Seatbelts fit differently on female bodies.  So do space suits.  Seems obvious, right? 

Seatbelts fit differently on female bodies.  So do space suits.  Seems obvious, right? 

Well, it took until 2022 for crash test dummies to be modelled for the average woman’s body.  (Gulp.) 

NASA axed its first all-female spacewalk in 2019 because – wait for it – there were not enough spacesuits on board that appropriately fit women’s bodies.  They rectified that gaffe and set history several months later when Jessica Meir and Christina Koch broke gravity-free ground with their walk. 

Clearly, women have different sets of experiences with many parts of life. And that includes philanthropy. TD recently released their 2023 Women and Philanthropy Report that signaled a changing of the guards for giving in Canada. 

It shows that while women have been involved in charitable giving for years, they’ve sometimes been overlooked to their male counterparts who were seen as top donors or financial decision-makers. 

Today, women are playing key roles driving philanthropic growth, showing new ways for impact through their giving – which is substantial.  Donations made by women in Canada have nearly tripled since 2011. Some key findings from the TD Report on how women philanthropy has a different “fit”:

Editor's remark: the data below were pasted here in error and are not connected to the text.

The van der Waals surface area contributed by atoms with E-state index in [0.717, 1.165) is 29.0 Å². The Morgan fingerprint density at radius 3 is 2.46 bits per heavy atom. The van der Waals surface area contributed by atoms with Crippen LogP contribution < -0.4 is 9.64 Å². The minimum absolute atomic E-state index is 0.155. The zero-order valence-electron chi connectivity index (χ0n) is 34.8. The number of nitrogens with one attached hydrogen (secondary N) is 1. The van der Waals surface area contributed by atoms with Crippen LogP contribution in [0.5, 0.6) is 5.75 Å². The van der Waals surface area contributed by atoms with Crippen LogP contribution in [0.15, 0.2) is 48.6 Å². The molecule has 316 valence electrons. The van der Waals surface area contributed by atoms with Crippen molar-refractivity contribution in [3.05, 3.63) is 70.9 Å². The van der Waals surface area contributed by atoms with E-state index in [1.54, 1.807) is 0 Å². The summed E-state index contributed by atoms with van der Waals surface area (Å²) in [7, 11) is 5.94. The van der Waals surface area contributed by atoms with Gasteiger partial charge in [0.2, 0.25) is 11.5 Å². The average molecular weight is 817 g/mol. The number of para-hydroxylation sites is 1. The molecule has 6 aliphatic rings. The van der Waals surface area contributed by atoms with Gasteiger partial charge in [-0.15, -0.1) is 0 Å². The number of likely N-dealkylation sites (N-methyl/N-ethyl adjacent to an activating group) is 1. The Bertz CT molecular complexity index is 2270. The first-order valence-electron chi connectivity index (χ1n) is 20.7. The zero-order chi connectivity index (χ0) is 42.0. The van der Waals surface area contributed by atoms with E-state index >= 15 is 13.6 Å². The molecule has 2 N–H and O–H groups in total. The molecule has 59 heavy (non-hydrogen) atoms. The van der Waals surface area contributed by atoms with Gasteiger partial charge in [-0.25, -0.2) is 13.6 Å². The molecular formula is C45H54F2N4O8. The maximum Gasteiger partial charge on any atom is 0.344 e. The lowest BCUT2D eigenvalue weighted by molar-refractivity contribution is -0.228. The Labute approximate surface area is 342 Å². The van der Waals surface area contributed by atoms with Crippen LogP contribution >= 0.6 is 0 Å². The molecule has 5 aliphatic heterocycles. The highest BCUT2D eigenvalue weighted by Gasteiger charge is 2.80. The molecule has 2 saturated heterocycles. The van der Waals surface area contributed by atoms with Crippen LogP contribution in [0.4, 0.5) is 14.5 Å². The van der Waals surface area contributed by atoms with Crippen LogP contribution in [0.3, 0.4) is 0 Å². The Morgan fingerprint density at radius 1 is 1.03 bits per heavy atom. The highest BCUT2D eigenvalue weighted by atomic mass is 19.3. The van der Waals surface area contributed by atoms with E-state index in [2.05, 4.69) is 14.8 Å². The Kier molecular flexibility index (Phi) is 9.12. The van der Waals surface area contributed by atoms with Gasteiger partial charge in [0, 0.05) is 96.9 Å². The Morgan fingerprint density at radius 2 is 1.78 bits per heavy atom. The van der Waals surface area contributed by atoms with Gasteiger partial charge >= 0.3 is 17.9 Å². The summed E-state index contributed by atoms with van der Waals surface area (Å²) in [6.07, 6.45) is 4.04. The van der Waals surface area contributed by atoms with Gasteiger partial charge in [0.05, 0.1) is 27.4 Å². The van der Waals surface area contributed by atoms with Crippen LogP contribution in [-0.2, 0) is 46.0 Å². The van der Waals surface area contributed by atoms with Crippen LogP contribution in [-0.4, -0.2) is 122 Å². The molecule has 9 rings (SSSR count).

1. Trust me to Trust You: Trust is as an especially important factor in Canadian women led philanthropy, influencing how much, and to whom, they decide to give. 

2. Doing Our Homework: The due diligence women undertake can be more extensive.  They want to be fully satisfied with the strength of a charity; and do this by volunteering or establishing relationships with key organizational staff before diving in. 

3. There Where You Need Us: Women are more likely to respond to current events and humanitarian crises. Domestically, this includes issues related to climate change, environmental disasters, housing and food insecurity. 

4. The (Multiple) Bottom Line: Female entrepreneurs have become leaders of businesses that combine commercial success with the opportunity to create a better society. More women are integrating philanthropy into their business strategy than ever before. 

I was in NYC recently at the United Nations HQ with UNICEF Canada women’s giving circle - Women UNlimited – the first of its kind across the entire global UNICEF network. 

These women are at all stages of their lives, careers and philanthropic journeys.  But have come together to invest in a common purpose for the next two years: ensuring that all children – but especially the most vulnerable – have access to quality education. 

It’s a powerhouse of a group.  Leaning into philanthropy in their own unique mould. I loved hearing what brought each of them to UNICEF and how purpose shapes their lives as truly, global citizens. 

Impact comes in all sizes and shapes.  And we need more of it.